Hassan, Siti Roshayu; Dahlan, Irvan

2013-09-01

177

Methods of assessing microbial activity and inhibition under anaerobic conditions: a literature review  

Microsoft Academic Search

This work reviews the existing methodologies for assessing microbial activity and inhibition under anaerobic conditions. The anaerobic digestion process consists of several metabolic steps–the Anaerobic Digestion Model No. 1 (ADM1) has attempted to describe these steps in the form of a mathematical model with the intention of providing a reference base for all further efforts in the modelling of anaerobic

Alberto Rozzi; Enrico Remigi

2004-01-01

178

STAT3 Activities and Energy Metabolism: Dangerous Liaisons.  

PubMed

STAT3 mediates cytokine and growth factor receptor signalling, becoming transcriptionally active upon tyrosine 705 phosphorylation (Y-P). Constitutively Y-P STAT3 is observed in many tumors that become addicted to its activity, and STAT3 transcriptional activation is required for tumor transformation downstream of several oncogenes. We have recently demonstrated that constitutively active STAT3 drives a metabolic switch towards aerobic glycolysis through the transcriptional induction of Hif-1? and the down-regulation of mitochondrial activity, in both MEF cells expressing constitutively active STAT3 (Stat3C/C) and STAT3-addicted tumor cells. This novel metabolic function is likely involved in mediating pre-oncogenic features in the primary Stat3C/C MEFs such as resistance to apoptosis and senescence and rapid proliferation. Moreover, it strongly contributes to the ability of primary Stat3C/C MEFs to undergo malignant transformation upon spontaneous immortalization, a feature that may explain the well known causative link between STAT3 constitutive activity and tumor transformation under chronic inflammatory conditions. Taken together with the recently uncovered role of STAT3 in regulating energy metabolism from within the mitochondrion when phosphorylated on Ser 727, these data place STAT3 at the center of a hub regulating energy metabolism under different conditions, in most cases promoting cell survival, proliferation and malignant transformation even though with distinct mechanisms. PMID:25089666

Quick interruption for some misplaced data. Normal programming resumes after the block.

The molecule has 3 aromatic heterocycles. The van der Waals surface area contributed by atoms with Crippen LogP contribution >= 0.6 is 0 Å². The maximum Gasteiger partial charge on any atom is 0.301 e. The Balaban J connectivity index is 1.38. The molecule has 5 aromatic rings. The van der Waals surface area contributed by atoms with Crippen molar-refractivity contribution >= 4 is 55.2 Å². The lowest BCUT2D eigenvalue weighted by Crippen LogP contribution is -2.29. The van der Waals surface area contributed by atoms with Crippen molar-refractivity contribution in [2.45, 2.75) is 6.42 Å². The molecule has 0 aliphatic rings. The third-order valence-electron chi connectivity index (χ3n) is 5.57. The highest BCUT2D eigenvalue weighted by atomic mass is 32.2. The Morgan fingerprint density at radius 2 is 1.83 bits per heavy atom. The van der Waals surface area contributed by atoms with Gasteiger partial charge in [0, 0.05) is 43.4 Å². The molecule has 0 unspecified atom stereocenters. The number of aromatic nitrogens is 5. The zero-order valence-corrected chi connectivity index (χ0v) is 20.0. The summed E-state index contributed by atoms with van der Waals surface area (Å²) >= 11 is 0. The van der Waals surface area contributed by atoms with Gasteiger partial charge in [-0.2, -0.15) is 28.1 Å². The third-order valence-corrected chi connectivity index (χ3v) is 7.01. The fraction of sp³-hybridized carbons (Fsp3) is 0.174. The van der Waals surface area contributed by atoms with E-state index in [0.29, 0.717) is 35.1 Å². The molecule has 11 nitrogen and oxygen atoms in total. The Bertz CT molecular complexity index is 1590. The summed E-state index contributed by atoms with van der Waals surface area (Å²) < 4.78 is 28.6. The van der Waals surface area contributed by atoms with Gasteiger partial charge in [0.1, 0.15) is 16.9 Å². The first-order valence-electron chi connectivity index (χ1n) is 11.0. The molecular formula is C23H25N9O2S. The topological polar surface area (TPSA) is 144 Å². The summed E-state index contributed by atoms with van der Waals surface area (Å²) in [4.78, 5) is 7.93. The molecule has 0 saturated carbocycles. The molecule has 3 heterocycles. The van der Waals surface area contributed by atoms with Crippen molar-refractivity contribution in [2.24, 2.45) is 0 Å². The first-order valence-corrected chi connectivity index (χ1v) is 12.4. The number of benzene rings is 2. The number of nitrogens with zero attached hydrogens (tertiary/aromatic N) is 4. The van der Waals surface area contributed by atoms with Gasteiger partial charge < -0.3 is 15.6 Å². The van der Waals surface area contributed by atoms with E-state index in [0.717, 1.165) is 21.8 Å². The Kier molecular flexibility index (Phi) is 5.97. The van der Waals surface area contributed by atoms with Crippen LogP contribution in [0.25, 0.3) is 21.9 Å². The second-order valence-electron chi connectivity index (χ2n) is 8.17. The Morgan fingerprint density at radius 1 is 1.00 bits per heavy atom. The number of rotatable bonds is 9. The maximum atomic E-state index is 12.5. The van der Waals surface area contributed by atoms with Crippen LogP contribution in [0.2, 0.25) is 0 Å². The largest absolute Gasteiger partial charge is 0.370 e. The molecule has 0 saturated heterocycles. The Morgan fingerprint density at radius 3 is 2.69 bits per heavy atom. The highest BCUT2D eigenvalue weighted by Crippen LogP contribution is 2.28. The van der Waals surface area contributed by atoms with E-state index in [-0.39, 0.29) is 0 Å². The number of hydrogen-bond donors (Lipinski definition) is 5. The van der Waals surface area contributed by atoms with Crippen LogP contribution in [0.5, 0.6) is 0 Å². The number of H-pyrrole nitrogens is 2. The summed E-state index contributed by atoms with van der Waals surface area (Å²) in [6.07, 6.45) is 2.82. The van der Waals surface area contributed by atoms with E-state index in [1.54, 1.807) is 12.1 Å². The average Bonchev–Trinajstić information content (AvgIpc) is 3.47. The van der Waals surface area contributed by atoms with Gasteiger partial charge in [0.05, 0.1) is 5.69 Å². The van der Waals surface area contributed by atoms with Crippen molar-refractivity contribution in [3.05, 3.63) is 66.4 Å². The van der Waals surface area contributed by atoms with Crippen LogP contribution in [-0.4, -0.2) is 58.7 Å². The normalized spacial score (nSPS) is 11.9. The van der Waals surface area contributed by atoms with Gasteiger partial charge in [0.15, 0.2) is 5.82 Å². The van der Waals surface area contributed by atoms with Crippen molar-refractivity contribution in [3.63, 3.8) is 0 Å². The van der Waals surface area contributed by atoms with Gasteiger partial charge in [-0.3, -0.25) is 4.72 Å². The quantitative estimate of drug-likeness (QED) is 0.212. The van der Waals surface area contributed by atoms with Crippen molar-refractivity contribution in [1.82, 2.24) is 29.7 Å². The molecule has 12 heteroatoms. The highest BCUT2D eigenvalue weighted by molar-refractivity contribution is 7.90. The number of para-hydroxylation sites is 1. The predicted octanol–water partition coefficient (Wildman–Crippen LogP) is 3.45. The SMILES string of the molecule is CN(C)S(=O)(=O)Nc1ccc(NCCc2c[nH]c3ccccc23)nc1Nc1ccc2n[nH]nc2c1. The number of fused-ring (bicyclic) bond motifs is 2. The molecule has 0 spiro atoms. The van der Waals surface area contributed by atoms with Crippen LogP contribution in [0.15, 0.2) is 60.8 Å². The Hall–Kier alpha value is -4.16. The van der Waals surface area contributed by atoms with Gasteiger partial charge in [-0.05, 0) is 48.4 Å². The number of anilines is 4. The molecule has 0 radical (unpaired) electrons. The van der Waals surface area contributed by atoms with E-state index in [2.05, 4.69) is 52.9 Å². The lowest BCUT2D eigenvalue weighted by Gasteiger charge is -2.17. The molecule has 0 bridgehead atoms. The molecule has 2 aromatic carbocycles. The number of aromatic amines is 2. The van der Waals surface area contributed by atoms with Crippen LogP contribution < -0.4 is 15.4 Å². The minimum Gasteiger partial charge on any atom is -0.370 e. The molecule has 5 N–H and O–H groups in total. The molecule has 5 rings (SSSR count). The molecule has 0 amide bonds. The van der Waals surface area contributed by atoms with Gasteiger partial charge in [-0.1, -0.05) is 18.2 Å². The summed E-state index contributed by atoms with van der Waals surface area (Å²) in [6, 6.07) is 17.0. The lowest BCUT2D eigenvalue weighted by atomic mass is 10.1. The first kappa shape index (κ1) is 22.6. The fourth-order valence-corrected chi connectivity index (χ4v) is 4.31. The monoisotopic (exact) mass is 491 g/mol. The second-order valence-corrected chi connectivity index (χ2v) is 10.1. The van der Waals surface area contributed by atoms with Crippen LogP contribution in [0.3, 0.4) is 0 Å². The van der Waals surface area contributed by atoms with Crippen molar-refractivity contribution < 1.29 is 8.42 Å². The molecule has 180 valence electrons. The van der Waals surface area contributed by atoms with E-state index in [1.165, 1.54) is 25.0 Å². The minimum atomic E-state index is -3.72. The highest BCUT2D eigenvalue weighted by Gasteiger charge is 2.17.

Camporeale, Annalisa; Demaria, Marco; Monteleone, Emmanuelle; Giorgio, Carlotta; Wieckowski, Mariusz R; Pinton, Paolo; Poli, Valeria

2014-01-01

179

Economic and environmental analysis of four different configurations of anaerobic digestion for food waste to energy conversion using LCA for: a food service provider case study.  

PubMed

The US disposes of more than 34 million tons of food waste in landfills per year. As this food waste decomposes it generates methane gas and negatively contributes to global warming. Diverting theses organic food wastes from landfills and to emerging technologies will prevent these wastes and greenhouse gas emissions while at the same time generating a source renewable energy by collecting the emitted gases. From a waste prevention standpoint, instead of the food waste decomposing at local landfills, it is being converted into an energy source and the by-product may be used as a fertilizer (Fine and Hadas, 2012). The purpose of this study was to compare four different configurations of anaerobic digestion of organic waste to energy technologies from an economic, energy, and emissions standpoint using LCA via a case study at a large food services provider in Northwest Ohio, USA. The technologies studied included two-stage anaerobic digestion system using ultrasound pre-treating, two stage continuous combined thermophilic acidogenic hydrogenesis and mesophilic with recirculation of the digested sludge, long-term anaerobic digestion of food waste stabilized by trace elements, and single stage anaerobic digestion. Using LCA, these scenarios were compared to landfill disposal of the food waste. The findings from the case study indicated that implementing on-site waste to energy systems will result in lower operation costs and lower environmental impacts. In addition, a standardized environmental and economic comparison of competing food waste to energy technologies is provided. PMID:23583791

Franchetti, Matthew

2013-07-15

180